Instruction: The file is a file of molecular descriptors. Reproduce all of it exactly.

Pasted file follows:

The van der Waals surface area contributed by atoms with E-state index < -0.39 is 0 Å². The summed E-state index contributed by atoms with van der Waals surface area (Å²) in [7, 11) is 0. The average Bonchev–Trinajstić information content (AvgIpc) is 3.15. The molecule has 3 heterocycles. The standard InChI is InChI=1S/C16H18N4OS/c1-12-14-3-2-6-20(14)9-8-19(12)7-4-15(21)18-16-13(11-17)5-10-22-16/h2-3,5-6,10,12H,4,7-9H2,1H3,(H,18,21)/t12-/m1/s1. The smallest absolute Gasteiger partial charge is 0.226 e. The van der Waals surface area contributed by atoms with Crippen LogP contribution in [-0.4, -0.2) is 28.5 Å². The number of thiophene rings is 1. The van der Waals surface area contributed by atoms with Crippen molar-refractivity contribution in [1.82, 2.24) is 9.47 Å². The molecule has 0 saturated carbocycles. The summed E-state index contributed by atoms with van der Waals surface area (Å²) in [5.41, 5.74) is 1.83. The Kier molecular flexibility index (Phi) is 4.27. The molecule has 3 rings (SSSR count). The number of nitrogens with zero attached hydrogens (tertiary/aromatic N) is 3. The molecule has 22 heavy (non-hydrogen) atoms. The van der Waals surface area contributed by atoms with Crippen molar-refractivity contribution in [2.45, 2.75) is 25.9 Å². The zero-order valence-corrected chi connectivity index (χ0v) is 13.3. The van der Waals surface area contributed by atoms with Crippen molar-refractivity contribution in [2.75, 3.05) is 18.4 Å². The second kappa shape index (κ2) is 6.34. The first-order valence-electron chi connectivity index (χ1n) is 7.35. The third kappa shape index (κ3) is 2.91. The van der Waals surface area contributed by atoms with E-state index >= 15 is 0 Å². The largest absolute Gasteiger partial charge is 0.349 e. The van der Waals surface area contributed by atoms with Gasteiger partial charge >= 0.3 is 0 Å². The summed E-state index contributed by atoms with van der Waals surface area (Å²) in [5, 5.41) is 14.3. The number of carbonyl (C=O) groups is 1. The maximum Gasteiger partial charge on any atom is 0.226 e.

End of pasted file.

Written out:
The van der Waals surface area contributed by atoms with E-state index < -0.39 is 0 Å². The summed E-state index contributed by atoms with van der Waals surface area (Å²) in [7, 11) is 0. The average Bonchev–Trinajstić information content (AvgIpc) is 3.15. The molecule has 3 heterocycles. The standard InChI is InChI=1S/C16H18N4OS/c1-12-14-3-2-6-20(14)9-8-19(12)7-4-15(21)18-16-13(11-17)5-10-22-16/h2-3,5-6,10,12H,4,7-9H2,1H3,(H,18,21)/t12-/m1/s1. The smallest absolute Gasteiger partial charge is 0.226 e. The van der Waals surface area contributed by atoms with Crippen LogP contribution in [-0.4, -0.2) is 28.5 Å². The number of thiophene rings is 1. The van der Waals surface area contributed by atoms with Crippen molar-refractivity contribution in [1.82, 2.24) is 9.47 Å². The molecule has 0 saturated carbocycles. The summed E-state index contributed by atoms with van der Waals surface area (Å²) in [5.41, 5.74) is 1.83. The Kier molecular flexibility index (Phi) is 4.27. The molecule has 3 rings (SSSR count). The number of nitrogens with zero attached hydrogens (tertiary/aromatic N) is 3. The molecule has 22 heavy (non-hydrogen) atoms. The van der Waals surface area contributed by atoms with Crippen molar-refractivity contribution in [2.45, 2.75) is 25.9 Å². The zero-order valence-corrected chi connectivity index (χ0v) is 13.3. The van der Waals surface area contributed by atoms with Crippen molar-refractivity contribution in [2.75, 3.05) is 18.4 Å². The second kappa shape index (κ2) is 6.34. The first-order valence-electron chi connectivity index (χ1n) is 7.35. The third kappa shape index (κ3) is 2.91. The van der Waals surface area contributed by atoms with E-state index >= 15 is 0 Å². The largest absolute Gasteiger partial charge is 0.349 e. The van der Waals surface area contributed by atoms with Gasteiger partial charge >= 0.3 is 0 Å². The summed E-state index contributed by atoms with van der Waals surface area (Å²) in [5, 5.41) is 14.3. The number of carbonyl (C=O) groups is 1. The maximum Gasteiger partial charge on any atom is 0.226 e.